Sunday, May 1, 2011


Christ Church Youth just finished doing the 30 Hour Famine this Sunday after Easter. Anne and I participated, didn't eat, and slept in the parish hall with the kids. (I am getting a bit old for sleeping on the floor!) But it was a thought provoking event for the kids and for the adults.

In some ways I wish we had done it as a parish event, not just a youth event. After all, many of us can give up food for 30 hours, and seek to set aside or to get money to help feed the truly hungry. And most of us become much more compassionate when we have felt the initial stage of hunger.

In 1971 I remember feeling overwhelmed the first time I went to the grocery store after living in Guatemala for 5 years. There was so much stuff. And people threw jars and bottles and cans away! I was shocked by choice and consumption.  I thought about how so many poor people I knew in Guatemala would have been able to re-use all that trash and how sad it was that we just threw it away.

Gandhi said, "Live simply, so others can simply live." Yet how simply? I know that Americans, self included, consume disproportionate amounts of the worlds goods. Yet, if we were to completely stop, what happens to the people who produce the goods we consume? There is some truth to trickle down economics.

I am no longer shocked by conspicuous consumption, but when I find plastic trash out in wild places, or snokeling, or walking along the beach I am saddened.  I am thankful for technology, and yet I wish that as a species we were more thoughtful about the long term effects of our actions. I wish that we could think generations ahead, not just a few years ahead.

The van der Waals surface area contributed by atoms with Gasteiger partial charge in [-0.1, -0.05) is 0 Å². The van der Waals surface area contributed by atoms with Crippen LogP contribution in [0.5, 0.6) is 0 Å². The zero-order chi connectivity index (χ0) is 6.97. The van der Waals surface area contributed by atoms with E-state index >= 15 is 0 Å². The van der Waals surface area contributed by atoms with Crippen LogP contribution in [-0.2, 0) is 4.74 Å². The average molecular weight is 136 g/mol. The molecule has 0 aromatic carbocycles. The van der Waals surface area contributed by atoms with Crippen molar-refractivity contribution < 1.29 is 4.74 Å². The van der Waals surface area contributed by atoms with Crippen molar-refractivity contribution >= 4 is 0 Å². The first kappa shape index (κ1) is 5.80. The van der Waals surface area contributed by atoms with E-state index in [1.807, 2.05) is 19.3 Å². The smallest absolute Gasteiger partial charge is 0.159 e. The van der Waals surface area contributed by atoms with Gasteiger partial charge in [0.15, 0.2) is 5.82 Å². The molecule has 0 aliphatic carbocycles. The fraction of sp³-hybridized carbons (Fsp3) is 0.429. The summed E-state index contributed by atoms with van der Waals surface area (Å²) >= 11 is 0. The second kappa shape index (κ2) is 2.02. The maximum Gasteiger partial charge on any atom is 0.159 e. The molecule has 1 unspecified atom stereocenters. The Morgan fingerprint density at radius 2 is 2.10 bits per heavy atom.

Of course to each his own consumption. Some people would be shocked by the number of books I have. (There is no such thing as too many!) Others might be shocked that by the sheer amount of electric power Anne and I consume to cool a house that we are not in for at least 12 hours a day.

Ultimately there are no simple, easy answers. But it would do us all good to reflect on what we need versus what we want.  Jesus reminded us to store up treasures in heaven, and not to be overly greedy for this world's goods. It seems to me that he and a great many other wise people have thought the same. Perhaps they know something I need to learn.

1 comment:

  1. Its funny, Paul, how unaware we can be about our conspicuous consumption- seems a contradiction in terms but I suppose we (and by that I mean "I") can so easily fail to examine our life, Socrates notwithstanding. I don't know if, in my case, it is the press of daily life, or an inbred denial we share as a safety valve....I am in the middle of Four Fish (Paul Greenburg), a book I think you would enjoy, about the fate of the primary fish that humans consume, and the industry and developments in harvesting and farming them. One quote that stood out ..........

    "...natural selection favors the forces of psychological denial. The individual benefits as an individual from his ability to deny the truth even though society as a whole, of which he is a part, suffers. (quoting from "The Tragedy of the Commons" an essay by Garrett Hardin.)

    So, is it that we avoid "looking" at the rest of the world (or examining our own lives) so we will feel better about ourselves? I don't know, but I feel more and more that our teachers- (and by that I include, for us wayward adults, our preachers) - are the important leveling influence in our lives that can cast light on that dark denial for the good of all of us.

    Thanks for light..........